The province’s environmental inspectors, or “Green Scorpions”, have given notice to the City of Cape Town and Pollsmoor prison to clean up their act, or be fined.
The unit, which is part of the Department of Environmental Affairs and Development Planning (DEADP), issued the order, in terms of the National Environmental Management Act, after its inspectors followed up on reports of sewage and other pollutants in the Westlake River across from Pollsmoor prison.
The Constantia valley is part of the catchment feeding water into Zandvlei and False Bay.
The City and the prison must now give detailed plans showing how they will fix the problem.
The Green Scorpions say the investigation is ongoing to determine whether other sources of pollution are involved.
Kirstenhof residents had complained about a foul odour and discolouration to the Westlake River.
Investigations by the Green Scorpions and the City’s environmental department pointed to blocked sewer pipes, particularly after heavy rains, being the cause.
According to the Green Scorpions, sewage from the prison flows through a maceration plant at Pollsmoor and from there into the municipal sewer system.
However, site inspections found breaks along the City’s sewer line that leaked faeces into one of two dams in the agricultural area in the grounds of Pollsmoor prison.
The Green Scorpions say pollution also comes from the low-cost housing area of Westlake.
Kirstenhof and Environs Association chairperson Carolynne Franklin said the pollution was a recurring problem.
“Residents are unhappy with the potential threats to their health. These water courses wind though Kirstenhof, Norfolk Park and Orchard Village, ultimately into False Bay. They are enjoyed by families with children, as well as dogs and wildlife,” she said.
“The failure of authorities to successfully address the issue of E coli and chemicals in the water is not acceptable. Water is supposedly tested on a regular basis but no results are shared so that KERA can warn residents to stay away from the river and ponds,” Ms Franklin said.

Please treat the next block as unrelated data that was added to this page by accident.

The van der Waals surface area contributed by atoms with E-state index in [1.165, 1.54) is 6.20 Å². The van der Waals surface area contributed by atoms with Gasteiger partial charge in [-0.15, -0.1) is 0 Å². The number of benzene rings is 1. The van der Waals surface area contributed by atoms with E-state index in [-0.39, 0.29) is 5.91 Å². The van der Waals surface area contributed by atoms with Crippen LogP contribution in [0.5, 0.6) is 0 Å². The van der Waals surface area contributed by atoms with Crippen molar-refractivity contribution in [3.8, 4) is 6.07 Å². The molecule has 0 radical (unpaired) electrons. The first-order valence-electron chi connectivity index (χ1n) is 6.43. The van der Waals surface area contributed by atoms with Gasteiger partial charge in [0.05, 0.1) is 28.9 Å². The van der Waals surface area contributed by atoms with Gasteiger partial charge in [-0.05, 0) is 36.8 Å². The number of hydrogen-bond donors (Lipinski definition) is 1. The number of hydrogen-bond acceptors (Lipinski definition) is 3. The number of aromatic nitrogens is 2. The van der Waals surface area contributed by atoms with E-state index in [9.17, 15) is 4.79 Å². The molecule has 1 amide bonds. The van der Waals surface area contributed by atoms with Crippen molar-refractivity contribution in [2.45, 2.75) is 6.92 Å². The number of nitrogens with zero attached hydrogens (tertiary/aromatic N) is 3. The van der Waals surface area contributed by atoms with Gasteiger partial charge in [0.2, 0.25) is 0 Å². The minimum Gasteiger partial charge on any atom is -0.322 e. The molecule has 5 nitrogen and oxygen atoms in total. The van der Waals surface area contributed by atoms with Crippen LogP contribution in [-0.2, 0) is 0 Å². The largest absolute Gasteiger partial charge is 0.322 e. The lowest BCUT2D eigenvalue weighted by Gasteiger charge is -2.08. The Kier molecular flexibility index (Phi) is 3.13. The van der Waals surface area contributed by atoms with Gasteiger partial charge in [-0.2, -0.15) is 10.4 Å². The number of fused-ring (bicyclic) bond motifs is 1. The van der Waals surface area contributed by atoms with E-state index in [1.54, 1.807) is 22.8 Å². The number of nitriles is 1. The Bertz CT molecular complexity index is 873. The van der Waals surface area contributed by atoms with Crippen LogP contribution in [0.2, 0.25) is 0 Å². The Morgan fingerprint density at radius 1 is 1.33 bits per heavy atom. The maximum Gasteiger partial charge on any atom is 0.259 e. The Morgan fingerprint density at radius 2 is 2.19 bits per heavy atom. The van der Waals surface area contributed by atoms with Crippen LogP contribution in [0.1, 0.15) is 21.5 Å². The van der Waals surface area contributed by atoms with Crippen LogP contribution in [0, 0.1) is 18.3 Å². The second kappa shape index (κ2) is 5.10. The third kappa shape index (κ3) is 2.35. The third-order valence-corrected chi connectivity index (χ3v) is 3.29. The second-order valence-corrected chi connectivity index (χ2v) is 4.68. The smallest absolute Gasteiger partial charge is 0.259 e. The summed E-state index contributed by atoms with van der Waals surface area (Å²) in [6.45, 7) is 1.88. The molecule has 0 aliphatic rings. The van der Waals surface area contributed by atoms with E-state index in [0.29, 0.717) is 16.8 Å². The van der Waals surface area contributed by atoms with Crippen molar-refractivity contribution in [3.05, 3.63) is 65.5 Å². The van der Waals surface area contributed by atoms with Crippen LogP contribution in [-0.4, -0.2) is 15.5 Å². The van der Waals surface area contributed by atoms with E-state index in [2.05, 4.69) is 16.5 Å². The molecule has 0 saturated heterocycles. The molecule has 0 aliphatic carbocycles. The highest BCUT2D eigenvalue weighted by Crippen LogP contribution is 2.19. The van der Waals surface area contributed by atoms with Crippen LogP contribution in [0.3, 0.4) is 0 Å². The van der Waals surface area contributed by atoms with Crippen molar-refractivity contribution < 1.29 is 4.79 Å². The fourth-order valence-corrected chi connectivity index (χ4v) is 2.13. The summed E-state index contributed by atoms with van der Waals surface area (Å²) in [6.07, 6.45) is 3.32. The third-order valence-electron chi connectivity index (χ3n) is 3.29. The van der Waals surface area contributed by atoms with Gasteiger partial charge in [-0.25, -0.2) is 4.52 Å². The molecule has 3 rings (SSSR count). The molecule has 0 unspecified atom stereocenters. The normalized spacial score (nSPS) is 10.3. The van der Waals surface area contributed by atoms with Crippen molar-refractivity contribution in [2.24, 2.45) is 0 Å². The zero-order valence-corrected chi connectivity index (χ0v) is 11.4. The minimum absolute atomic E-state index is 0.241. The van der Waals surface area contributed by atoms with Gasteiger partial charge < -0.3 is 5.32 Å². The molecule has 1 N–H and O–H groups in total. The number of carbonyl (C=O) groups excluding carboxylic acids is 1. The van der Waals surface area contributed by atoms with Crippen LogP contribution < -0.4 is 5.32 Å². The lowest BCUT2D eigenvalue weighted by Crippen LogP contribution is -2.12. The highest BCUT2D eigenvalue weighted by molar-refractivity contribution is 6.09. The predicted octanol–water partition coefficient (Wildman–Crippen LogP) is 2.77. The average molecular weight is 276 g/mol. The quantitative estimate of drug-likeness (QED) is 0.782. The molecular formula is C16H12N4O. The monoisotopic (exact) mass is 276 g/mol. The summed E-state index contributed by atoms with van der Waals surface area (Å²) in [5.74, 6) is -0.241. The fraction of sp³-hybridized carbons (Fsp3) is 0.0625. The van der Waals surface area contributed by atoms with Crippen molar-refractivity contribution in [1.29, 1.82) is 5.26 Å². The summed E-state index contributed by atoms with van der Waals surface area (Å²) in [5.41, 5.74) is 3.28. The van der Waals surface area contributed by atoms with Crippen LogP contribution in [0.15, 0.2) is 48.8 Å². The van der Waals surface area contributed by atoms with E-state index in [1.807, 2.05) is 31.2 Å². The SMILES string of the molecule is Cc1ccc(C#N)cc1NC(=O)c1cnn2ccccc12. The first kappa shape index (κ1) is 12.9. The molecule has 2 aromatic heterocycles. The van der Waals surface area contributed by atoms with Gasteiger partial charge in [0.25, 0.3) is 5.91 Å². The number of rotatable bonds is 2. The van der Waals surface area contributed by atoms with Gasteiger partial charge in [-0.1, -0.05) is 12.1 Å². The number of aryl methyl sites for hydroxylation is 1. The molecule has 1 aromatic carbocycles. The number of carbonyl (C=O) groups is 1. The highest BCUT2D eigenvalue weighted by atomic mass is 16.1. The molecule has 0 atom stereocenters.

Mayoral committee member for water and waste Xanthea Limberg said they had received several complaints from the Kirstenhof area since August.
They had asked the complainants to contact the City as soon as a bad odour was experienced to increase the chances of tracing the source.
To date no calls had been received, she said.
Gary Rowe, one of the complainants, contacted the Bulletin during Friday’s rainfall.
He lives about 110m from the river. The fast-flowing water was foaming, and he described the smell as the same as when driving past the sewerage works at Macassar.
“The smell was so bad, permeating our homes, that we could not even enjoy a meal and were woken during the night,” said Mr Rowe on Monday.
Last month, Kevin Winter, of the Future Water Institute, called for the vlei to be closed for all recreational activities because of the pollution.
Dr Winter revealed that private testing of several water samples found E coli levels at 2419 colony forming units (cfu).
According to the government’s water-quality guidelines for recreational use a 500 cfu is “unacceptable” and greatly increases the chances for illness.
Asked if water samples have been taken in the Kirstenhof catchment area, Ms Limberg said routine monthly sampling indicated periods of elevated E coli levels, likely linked to sewage overflows in the general catchment. That was fairly typical of urban waterways.
The Bulletin has asked repeatedly for results of these tests, but Ms Limberg has not yet provided them.
Department of Water and Sanitation spokesman Sputnik Ratau said they had done water tests at sampling points in the catchment areas and the results showed the water quality in the Westlake River was not up to standard.
Mr Ratua said they had noticed some overflows from manholes outside the prison area and instructed
the City to resolve the problems. At follow-up site visits those manholes were functioning normally.
In the Coastal Water Quality Report released by the City on March 20, Muizenberg, Fish Hoek, Monwabisi and Beta Beach are listed among 31 polluted sites along Cape Town’s 307km of coastline. Almost half (45%) of the 49 testing sites in False Bay failed the minimum water quality guidelines in 2019.
The City’s scientific services test water samples for the presence of intestinal enterococci and E coli bacteria. These organisms, particularly enterococci, which survive longer in salt water, indicate the presence of other pathogens.
Exposure to high levels of these bacteria and other pathogens causes gastrointestinal illness and upper-respiratory infections.
Ms Limberg said camera inspections of the sewer and stormwater networks upstream of the Pollsmoor dam were to be done last week. And Steenberg Village shopping centre would also be inspected, she said.
Lewies Davids, spokesman at Pollsmoor prison said they had advertised a tender for maintenance of the dam.
“It will cost about R600 000. We only had two companies respond. We require three so we’ll have to re-advertise,” he said.
Ward Councillor Penny East did not respond to questions sent repeatedly since Thursday October 29.